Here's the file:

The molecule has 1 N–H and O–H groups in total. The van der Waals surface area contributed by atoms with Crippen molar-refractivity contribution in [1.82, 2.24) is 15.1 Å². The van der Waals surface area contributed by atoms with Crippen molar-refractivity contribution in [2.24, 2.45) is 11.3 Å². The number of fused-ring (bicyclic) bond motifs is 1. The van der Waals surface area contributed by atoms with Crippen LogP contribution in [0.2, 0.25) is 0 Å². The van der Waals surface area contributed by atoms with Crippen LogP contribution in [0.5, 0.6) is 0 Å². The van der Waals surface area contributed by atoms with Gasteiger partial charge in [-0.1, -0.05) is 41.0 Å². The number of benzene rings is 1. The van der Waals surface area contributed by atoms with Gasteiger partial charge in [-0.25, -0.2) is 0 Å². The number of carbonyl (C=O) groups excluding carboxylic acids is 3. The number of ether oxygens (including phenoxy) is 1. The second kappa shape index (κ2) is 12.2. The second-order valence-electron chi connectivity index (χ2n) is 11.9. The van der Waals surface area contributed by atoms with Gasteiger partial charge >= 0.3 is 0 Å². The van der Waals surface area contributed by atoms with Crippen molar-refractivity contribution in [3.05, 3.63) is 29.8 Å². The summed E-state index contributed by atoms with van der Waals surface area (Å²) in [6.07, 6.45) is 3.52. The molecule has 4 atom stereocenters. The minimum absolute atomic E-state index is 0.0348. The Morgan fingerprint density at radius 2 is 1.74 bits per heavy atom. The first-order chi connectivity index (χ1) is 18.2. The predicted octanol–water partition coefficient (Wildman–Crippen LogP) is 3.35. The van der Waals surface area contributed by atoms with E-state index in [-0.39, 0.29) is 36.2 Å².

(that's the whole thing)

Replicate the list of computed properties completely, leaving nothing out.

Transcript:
The molecule has 1 N–H and O–H groups in total. The van der Waals surface area contributed by atoms with Crippen molar-refractivity contribution in [1.82, 2.24) is 15.1 Å². The van der Waals surface area contributed by atoms with Crippen molar-refractivity contribution in [2.24, 2.45) is 11.3 Å². The number of fused-ring (bicyclic) bond motifs is 1. The van der Waals surface area contributed by atoms with Crippen LogP contribution in [0.2, 0.25) is 0 Å². The van der Waals surface area contributed by atoms with Crippen LogP contribution in [0.5, 0.6) is 0 Å². The van der Waals surface area contributed by atoms with Gasteiger partial charge in [-0.1, -0.05) is 41.0 Å². The number of benzene rings is 1. The van der Waals surface area contributed by atoms with Gasteiger partial charge in [-0.25, -0.2) is 0 Å². The number of carbonyl (C=O) groups excluding carboxylic acids is 3. The number of ether oxygens (including phenoxy) is 1. The second kappa shape index (κ2) is 12.2. The second-order valence-electron chi connectivity index (χ2n) is 11.9. The van der Waals surface area contributed by atoms with Gasteiger partial charge >= 0.3 is 0 Å². The van der Waals surface area contributed by atoms with Crippen molar-refractivity contribution in [3.05, 3.63) is 29.8 Å². The summed E-state index contributed by atoms with van der Waals surface area (Å²) in [6.07, 6.45) is 3.52. The molecule has 4 atom stereocenters. The minimum absolute atomic E-state index is 0.0348. The Morgan fingerprint density at radius 2 is 1.74 bits per heavy atom. The first-order chi connectivity index (χ1) is 18.2. The predicted octanol–water partition coefficient (Wildman–Crippen LogP) is 3.35. The van der Waals surface area contributed by atoms with E-state index in [-0.39, 0.29) is 36.2 Å².